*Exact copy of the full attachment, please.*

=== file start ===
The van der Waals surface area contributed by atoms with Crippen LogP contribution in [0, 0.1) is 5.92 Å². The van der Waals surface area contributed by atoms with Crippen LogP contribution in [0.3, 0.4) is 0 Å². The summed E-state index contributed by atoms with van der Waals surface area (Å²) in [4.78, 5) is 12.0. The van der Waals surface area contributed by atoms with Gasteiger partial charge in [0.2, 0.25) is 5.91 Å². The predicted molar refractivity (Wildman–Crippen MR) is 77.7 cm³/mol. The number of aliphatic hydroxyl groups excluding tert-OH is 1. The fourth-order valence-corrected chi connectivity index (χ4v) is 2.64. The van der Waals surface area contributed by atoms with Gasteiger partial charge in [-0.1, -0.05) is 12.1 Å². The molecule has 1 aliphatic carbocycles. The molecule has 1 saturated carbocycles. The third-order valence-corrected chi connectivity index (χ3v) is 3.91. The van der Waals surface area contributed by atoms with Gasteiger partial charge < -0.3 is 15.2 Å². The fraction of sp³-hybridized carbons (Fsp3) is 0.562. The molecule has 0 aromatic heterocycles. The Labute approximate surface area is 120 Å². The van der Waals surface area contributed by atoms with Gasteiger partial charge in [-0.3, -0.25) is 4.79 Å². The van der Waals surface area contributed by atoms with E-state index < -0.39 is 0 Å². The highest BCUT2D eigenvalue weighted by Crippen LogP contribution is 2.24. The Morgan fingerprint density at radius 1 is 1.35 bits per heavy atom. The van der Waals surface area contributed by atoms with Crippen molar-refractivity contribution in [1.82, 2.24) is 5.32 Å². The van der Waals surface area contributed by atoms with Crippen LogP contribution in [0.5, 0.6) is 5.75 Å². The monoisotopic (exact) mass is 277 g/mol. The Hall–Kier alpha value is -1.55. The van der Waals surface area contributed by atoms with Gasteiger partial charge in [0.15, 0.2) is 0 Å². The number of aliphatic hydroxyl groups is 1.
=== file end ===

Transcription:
The van der Waals surface area contributed by atoms with Crippen LogP contribution in [0, 0.1) is 5.92 Å². The van der Waals surface area contributed by atoms with Crippen LogP contribution in [0.3, 0.4) is 0 Å². The summed E-state index contributed by atoms with van der Waals surface area (Å²) in [4.78, 5) is 12.0. The van der Waals surface area contributed by atoms with Gasteiger partial charge in [0.2, 0.25) is 5.91 Å². The predicted molar refractivity (Wildman–Crippen MR) is 77.7 cm³/mol. The number of aliphatic hydroxyl groups excluding tert-OH is 1. The fourth-order valence-corrected chi connectivity index (χ4v) is 2.64. The van der Waals surface area contributed by atoms with Gasteiger partial charge in [-0.1, -0.05) is 12.1 Å². The molecule has 1 aliphatic carbocycles. The molecule has 1 saturated carbocycles. The third-order valence-corrected chi connectivity index (χ3v) is 3.91. The van der Waals surface area contributed by atoms with Gasteiger partial charge < -0.3 is 15.2 Å². The fraction of sp³-hybridized carbons (Fsp3) is 0.562. The molecule has 0 aromatic heterocycles. The Labute approximate surface area is 120 Å². The van der Waals surface area contributed by atoms with Gasteiger partial charge in [-0.3, -0.25) is 4.79 Å². The van der Waals surface area contributed by atoms with E-state index < -0.39 is 0 Å². The highest BCUT2D eigenvalue weighted by Crippen LogP contribution is 2.24. The Morgan fingerprint density at radius 1 is 1.35 bits per heavy atom. The van der Waals surface area contributed by atoms with Crippen molar-refractivity contribution in [1.82, 2.24) is 5.32 Å². The van der Waals surface area contributed by atoms with Crippen LogP contribution in [0.5, 0.6) is 5.75 Å². The monoisotopic (exact) mass is 277 g/mol. The Hall–Kier alpha value is -1.55. The van der Waals surface area contributed by atoms with Gasteiger partial charge in [0.15, 0.2) is 0 Å². The number of aliphatic hydroxyl groups is 1.